The State of Luxury Fashion in 2020

Fashion, luxury or not, has had a rockier time than most this year. With some brands smashing sales records and others collapsing into administration, 2020 has exposed how volatile the industry can become when customers unexpectedly and rapidly change their shopping behaviors.

Luxury has especially struggled to adapt, seeing its all-important in-store footfall dry up almost overnight, and at a global scale. As a result, designer brands have had to put all their efforts into replicating the in-store experience, which they rely upon more than most other retail sectors, over on online channels.

Jones shared his observations of the changes in the state of luxury fashion this year and what this means for innovation in the industry going forward.

The most prominent difference he’s seen has been spending changes caused by travel restrictions.

“Chinese customers in 2019 represented about 35% of global luxury fashion spend… but interestingly, 70% of that Chinese spend was when they were travelling – about $70 billion of fashion spend [occurred] when they were on their travels.”

This means where purchasing luxury fashion was once a predominantly cross-border activity, for example foreign tourists shopping at Selfridges or Harrods in central London, it has now become localized in specific countries or regions.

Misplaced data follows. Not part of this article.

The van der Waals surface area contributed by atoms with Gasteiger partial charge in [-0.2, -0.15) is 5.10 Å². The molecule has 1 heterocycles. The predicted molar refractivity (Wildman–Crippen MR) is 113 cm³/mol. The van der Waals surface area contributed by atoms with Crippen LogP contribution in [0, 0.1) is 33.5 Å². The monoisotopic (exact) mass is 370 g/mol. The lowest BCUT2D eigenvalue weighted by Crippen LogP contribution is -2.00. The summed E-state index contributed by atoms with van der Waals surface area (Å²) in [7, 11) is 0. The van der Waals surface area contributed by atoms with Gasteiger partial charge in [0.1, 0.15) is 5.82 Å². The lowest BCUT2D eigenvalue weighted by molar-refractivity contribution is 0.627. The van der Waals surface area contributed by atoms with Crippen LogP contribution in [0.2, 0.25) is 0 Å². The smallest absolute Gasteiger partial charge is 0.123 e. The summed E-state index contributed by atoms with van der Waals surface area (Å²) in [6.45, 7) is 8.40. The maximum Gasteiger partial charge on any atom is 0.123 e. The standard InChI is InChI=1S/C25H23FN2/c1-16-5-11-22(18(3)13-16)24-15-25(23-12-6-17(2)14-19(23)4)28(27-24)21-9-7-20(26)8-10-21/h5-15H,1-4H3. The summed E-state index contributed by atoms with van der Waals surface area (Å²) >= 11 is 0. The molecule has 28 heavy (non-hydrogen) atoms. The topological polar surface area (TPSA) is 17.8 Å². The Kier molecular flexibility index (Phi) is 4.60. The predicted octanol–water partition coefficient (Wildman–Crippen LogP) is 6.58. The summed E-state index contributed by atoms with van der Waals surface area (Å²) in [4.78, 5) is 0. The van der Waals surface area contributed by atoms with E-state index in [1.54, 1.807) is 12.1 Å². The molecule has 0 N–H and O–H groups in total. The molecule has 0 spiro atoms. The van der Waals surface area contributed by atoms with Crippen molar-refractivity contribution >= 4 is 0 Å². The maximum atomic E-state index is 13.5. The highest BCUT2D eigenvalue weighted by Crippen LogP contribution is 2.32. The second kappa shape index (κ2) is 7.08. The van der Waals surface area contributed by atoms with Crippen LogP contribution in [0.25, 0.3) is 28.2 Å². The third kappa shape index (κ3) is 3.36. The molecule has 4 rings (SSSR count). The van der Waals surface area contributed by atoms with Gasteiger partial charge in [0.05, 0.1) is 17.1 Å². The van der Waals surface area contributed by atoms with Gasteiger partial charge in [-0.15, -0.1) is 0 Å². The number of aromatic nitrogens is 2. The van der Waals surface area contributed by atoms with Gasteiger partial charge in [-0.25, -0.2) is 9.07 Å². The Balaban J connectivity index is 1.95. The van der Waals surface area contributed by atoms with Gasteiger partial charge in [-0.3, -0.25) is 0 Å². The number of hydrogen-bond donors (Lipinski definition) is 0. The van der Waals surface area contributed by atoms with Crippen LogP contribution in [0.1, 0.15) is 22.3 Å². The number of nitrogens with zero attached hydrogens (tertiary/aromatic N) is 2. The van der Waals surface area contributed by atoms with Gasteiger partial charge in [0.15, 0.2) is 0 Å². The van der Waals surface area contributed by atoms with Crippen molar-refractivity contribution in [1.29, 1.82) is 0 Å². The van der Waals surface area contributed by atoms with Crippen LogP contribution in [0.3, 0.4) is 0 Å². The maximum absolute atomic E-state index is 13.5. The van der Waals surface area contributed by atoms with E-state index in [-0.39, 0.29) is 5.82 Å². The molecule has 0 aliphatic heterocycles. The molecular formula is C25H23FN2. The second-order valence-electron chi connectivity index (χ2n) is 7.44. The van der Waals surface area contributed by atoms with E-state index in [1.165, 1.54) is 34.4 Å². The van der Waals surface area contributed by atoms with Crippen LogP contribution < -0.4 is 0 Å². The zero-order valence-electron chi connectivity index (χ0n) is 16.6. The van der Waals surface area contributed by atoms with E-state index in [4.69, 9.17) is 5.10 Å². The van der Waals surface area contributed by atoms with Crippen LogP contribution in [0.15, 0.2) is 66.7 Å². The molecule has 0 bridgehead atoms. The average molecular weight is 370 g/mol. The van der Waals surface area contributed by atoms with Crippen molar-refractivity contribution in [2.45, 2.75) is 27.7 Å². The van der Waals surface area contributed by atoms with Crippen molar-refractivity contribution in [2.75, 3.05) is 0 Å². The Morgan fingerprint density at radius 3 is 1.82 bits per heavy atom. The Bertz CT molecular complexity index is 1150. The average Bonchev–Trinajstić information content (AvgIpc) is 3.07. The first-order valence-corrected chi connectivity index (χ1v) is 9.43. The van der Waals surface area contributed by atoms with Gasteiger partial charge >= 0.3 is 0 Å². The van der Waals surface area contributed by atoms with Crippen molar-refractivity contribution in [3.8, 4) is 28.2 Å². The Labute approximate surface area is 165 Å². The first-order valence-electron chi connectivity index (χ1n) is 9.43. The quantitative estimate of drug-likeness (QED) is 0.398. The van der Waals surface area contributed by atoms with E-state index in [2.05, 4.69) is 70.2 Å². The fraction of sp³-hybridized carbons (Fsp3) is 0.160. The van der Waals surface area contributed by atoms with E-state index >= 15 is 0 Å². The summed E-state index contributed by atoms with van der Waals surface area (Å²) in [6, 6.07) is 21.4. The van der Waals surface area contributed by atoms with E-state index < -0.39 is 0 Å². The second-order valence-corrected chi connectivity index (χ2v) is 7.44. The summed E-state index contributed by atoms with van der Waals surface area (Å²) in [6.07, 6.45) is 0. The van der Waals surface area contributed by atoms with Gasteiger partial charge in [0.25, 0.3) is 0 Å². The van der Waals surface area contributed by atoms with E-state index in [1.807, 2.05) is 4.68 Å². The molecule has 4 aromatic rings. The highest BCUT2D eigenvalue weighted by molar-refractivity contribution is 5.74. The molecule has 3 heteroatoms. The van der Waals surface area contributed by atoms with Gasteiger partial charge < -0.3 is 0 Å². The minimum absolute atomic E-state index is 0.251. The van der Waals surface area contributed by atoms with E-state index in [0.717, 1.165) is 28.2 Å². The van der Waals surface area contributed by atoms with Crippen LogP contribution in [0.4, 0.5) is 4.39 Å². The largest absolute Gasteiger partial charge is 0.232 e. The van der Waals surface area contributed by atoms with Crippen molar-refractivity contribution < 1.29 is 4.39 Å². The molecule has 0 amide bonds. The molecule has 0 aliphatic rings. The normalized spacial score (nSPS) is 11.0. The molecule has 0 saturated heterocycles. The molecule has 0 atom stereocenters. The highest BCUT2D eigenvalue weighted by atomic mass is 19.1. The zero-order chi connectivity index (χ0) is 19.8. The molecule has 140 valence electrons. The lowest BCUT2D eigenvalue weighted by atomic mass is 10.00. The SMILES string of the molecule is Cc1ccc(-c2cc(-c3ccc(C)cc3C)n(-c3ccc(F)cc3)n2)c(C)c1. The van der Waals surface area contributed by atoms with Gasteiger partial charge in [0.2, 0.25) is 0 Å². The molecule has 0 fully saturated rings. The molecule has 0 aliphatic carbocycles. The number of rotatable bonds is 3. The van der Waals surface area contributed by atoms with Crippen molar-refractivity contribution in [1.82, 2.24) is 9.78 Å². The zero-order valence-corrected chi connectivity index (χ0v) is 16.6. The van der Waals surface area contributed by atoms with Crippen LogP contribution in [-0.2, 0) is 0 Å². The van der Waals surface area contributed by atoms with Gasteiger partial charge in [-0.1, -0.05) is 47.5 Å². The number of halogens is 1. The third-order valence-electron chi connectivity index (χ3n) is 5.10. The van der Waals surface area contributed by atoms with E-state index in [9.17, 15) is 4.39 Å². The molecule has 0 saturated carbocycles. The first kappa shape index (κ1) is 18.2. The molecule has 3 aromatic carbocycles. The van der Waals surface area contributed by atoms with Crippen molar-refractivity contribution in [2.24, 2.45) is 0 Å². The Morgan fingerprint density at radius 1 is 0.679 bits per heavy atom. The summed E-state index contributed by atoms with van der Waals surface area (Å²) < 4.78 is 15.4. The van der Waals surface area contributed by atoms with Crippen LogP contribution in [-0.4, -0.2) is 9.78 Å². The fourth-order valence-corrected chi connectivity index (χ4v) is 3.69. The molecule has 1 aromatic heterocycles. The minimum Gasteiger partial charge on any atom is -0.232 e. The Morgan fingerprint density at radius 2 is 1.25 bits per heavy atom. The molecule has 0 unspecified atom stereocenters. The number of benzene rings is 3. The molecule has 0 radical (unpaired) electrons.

“All of that demand has now repatriated to China… so there’s a huge opportunity for brands to capitalize on that… with all those Chinese customers now moving online.” he continues.

Meanwhile, the second evolution that the sector has been facing in recent months, Jones explains, is all to do with the age of those continuing to consume luxury goods throughout 2020.

“The spending power [has been] increasingly moving from parents to children… [Gen Z] are increasingly positioned as the new luxury shopping customers and what we’re observing is that they’re definitely driving a lot of the rebound.”

He adds that not only have they been more resilient customers throughout 2020, but they are the demographic that is most likely to drive recovery in brick-and-mortar stores, too. As younger customers are more digitally native, they also appear to be more willing to buy luxury through online channels (while other consumers may prefer to try out products in real life before committing to a purchase).

“Whoever owns the young generation in luxury fashion now will own the future,” he reflects, “That is something we are very mindful of in our activity [at Farfetch].”

Gareth Jones, CMO in one of the most important luxury market places today, Farfetch, has also observed the major operational challenges and changes since consumers moved online in masse this year.

“The distribution ecosystem in fashion is going through a huge transformation.”

Jones explained that brands are increasingly thinking about both their ‘monobrand’ D2C propositions, as well as the ergonomics of in-store spaces. Brands have also been forced to consider more seriously how offline and online parts of their businesses can integrate into a more streamlined omnichannel presence.

While he admits focusing on better providing an omnichannel experience isn’t a new strategy borne from the pandemic, brands are now having to fast track their efforts more than ever before to maximise revenue during this uncertain time and bounce back as successfully as possible once life begins returning to normal.

Accordingly, Farfetch’s strategy is mostly unchanged, but “moving forward at pace”, according to Jones. The marketplace has bucked retail trends this year, seeing lucrative results from its online strategy that follows today´s fast changing trends when it comes to online shopping.

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